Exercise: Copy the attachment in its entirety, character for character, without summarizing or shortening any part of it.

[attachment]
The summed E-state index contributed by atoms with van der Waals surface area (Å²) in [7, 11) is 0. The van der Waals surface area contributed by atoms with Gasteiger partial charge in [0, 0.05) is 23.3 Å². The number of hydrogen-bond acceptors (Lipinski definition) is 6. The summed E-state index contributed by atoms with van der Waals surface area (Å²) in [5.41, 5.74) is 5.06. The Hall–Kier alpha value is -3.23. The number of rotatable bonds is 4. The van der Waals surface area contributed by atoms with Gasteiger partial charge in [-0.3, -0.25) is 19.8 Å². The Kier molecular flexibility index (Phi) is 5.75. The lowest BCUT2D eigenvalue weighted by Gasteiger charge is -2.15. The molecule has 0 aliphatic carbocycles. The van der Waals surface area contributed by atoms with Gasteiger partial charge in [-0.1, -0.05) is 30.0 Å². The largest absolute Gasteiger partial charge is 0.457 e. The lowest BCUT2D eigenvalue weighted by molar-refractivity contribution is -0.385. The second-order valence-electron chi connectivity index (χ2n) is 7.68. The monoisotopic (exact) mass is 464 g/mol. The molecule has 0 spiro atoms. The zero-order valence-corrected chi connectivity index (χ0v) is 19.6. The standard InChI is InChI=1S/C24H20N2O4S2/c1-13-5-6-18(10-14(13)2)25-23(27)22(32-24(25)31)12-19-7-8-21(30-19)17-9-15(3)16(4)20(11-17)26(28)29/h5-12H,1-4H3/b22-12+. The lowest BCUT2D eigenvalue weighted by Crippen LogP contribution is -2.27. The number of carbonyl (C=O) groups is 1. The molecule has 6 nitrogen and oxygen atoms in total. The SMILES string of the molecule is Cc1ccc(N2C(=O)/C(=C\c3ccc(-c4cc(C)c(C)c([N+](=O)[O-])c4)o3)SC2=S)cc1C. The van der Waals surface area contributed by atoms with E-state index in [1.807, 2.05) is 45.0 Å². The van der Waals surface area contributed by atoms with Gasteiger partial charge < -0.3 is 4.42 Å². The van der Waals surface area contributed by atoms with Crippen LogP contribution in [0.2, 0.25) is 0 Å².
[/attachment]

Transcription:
The summed E-state index contributed by atoms with van der Waals surface area (Å²) in [7, 11) is 0. The van der Waals surface area contributed by atoms with Gasteiger partial charge in [0, 0.05) is 23.3 Å². The number of hydrogen-bond acceptors (Lipinski definition) is 6. The summed E-state index contributed by atoms with van der Waals surface area (Å²) in [5.41, 5.74) is 5.06. The Hall–Kier alpha value is -3.23. The number of rotatable bonds is 4. The van der Waals surface area contributed by atoms with Gasteiger partial charge in [-0.3, -0.25) is 19.8 Å². The Kier molecular flexibility index (Phi) is 5.75. The lowest BCUT2D eigenvalue weighted by Gasteiger charge is -2.15. The molecule has 0 aliphatic carbocycles. The van der Waals surface area contributed by atoms with Gasteiger partial charge in [-0.1, -0.05) is 30.0 Å². The largest absolute Gasteiger partial charge is 0.457 e. The lowest BCUT2D eigenvalue weighted by molar-refractivity contribution is -0.385. The second-order valence-electron chi connectivity index (χ2n) is 7.68. The monoisotopic (exact) mass is 464 g/mol. The molecule has 0 spiro atoms. The zero-order valence-corrected chi connectivity index (χ0v) is 19.6. The standard InChI is InChI=1S/C24H20N2O4S2/c1-13-5-6-18(10-14(13)2)25-23(27)22(32-24(25)31)12-19-7-8-21(30-19)17-9-15(3)16(4)20(11-17)26(28)29/h5-12H,1-4H3/b22-12+. The lowest BCUT2D eigenvalue weighted by Crippen LogP contribution is -2.27. The number of carbonyl (C=O) groups is 1. The molecule has 6 nitrogen and oxygen atoms in total. The SMILES string of the molecule is Cc1ccc(N2C(=O)/C(=C\c3ccc(-c4cc(C)c(C)c([N+](=O)[O-])c4)o3)SC2=S)cc1C. The van der Waals surface area contributed by atoms with E-state index in [1.807, 2.05) is 45.0 Å². The van der Waals surface area contributed by atoms with Gasteiger partial charge < -0.3 is 4.42 Å². The van der Waals surface area contributed by atoms with Crippen LogP contribution in [0.2, 0.25) is 0 Å².